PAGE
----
Two Sevens Clash

From Wikipedia, the free encyclopedia
Jump to: navigation, search
Two Sevens Clash
Studio album by Culture
Released 1977
Recorded Joe Gibbs Recording Studio, Kingston, 1976
Genre Reggae
Length 33:14
Label Joe Gibbs
Producer Joe Gibbs
Culture chronology
Two Sevens Clash
(1977)
Baldhead Bridge
(1978)
Professional ratings
Review scores
Source Rating
Allmusic 5/5 stars[1]
Pitchfork Media (9.0/10)[2]
Robert Christgau A+[3]
Rolling Stone 5/5 stars[4]

Two Sevens Clash is the debut album by roots reggae band Culture, recorded with producer Joe Gibbs at his own Joe Gibbs Recording Studio in Kingston in 1976, and released on Gibbs' eponymous label in 1977 (see 1977 in music). The album's title is a reference to the date of July 7, 1977.

Singer Joseph Hill said "Two Sevens Clash," Culture's most influential record, was based on a prediction by Marcus Garvey, who said there would be chaos on July 7, 1977, when the "sevens" met. With its apocalyptic message, the song created a stir in his Caribbean homeland and many Jamaican businesses and schools shuttered their doors for the day.[5][6]

The liner notes of the album read: "One day Joseph Hill had a vision, while riding a bus, of 1977 as a year of judgment -- when two sevens clash -- when past injustices would be avenged. Lyrics and melodies came into his head as he rode and thus was born the song "Two Sevens Clash" which became a massive hit in reggae circles both in Jamaica and abroad. The prophecies noted by the lyrics so profoundly captured the imagination of the people that on July 7, 1977 - the day when sevens fully clashed (seventh day, seventh month, seventy-seventh year) a hush descended on Kingston; many people did not go outdoors, shops closed, an air of foreboding and expectation filled the city."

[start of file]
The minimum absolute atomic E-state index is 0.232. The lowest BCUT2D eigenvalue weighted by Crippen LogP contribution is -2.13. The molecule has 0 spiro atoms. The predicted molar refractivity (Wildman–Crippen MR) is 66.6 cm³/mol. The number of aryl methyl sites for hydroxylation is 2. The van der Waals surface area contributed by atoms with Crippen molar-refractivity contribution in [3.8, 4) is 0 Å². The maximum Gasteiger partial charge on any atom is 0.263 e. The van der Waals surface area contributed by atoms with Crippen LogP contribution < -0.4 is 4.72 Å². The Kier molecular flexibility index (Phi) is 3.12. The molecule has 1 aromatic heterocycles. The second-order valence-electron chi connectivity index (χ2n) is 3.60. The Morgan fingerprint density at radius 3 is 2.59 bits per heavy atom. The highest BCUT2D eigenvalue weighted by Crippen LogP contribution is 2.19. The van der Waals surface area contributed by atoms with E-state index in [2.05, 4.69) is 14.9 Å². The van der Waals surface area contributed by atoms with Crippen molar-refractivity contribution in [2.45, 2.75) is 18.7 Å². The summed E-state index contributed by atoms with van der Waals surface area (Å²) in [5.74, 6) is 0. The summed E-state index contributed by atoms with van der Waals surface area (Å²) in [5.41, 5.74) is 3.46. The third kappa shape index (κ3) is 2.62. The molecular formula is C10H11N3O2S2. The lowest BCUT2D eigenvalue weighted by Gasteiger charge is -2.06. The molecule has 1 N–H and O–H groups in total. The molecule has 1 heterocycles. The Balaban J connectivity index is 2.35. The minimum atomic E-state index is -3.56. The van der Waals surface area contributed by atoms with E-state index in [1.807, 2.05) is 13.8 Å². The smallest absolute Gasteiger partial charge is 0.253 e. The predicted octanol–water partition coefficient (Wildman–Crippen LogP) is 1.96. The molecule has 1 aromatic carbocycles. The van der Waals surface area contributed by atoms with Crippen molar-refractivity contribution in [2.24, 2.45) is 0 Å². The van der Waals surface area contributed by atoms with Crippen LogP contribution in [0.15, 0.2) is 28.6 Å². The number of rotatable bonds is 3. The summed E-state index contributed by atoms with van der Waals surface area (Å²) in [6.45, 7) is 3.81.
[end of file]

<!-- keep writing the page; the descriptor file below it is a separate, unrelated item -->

The album was reissued in 1988 with different cover art.

Track listing[edit]

  1. "Calling Rasta Far I" – 2:30
  2. "I'm Alone in the Wilderness" – 3:25
  3. "Pirate Days" – 2:52
  4. "Two Sevens Clash" – 3:30
  5. "I'm Not Ashamed" – 3:59
  6. "Get Ready to Ride the Lion to Zion" – 3:27
  7. "Black Starliner Must Come" – 2:42
  8. "Jah Pretty Face" – 3:39
  9. "See Them a Come" – 3:24
  10. "Natty Dread Taking Over" – 3:46

Personnel[edit]

References[edit]

  1. ^ Allmusic review
  2. ^ Pitchfork Media review
  3. ^ Robert Christgau review
  4. ^ Rolling Stone review
  5. ^ "Birth of a Phenomenon: 'Two Sevens Clash'". National Public Radio. July 12, 2007. Retrieved 2007-06-21. "The title refers to apocalyptic prophecies by Marcus Garvey" 
  6. ^ "Culture Leader Joseph Hill Dies In Berlin". Billboard. August 21, 2006. Retrieved 2007-06-21. "Hill said "Two Sevens Clash," Culture's most influential record, was based on a prediction by Pan-Africanist Marcus Garvey, who said there would be chaos on July 7, 1977, when the "sevens" met. With its apocalyptic message, the song created a stir in his Caribbean homeland and many Jamaican businesses and schools shut their doors for the day."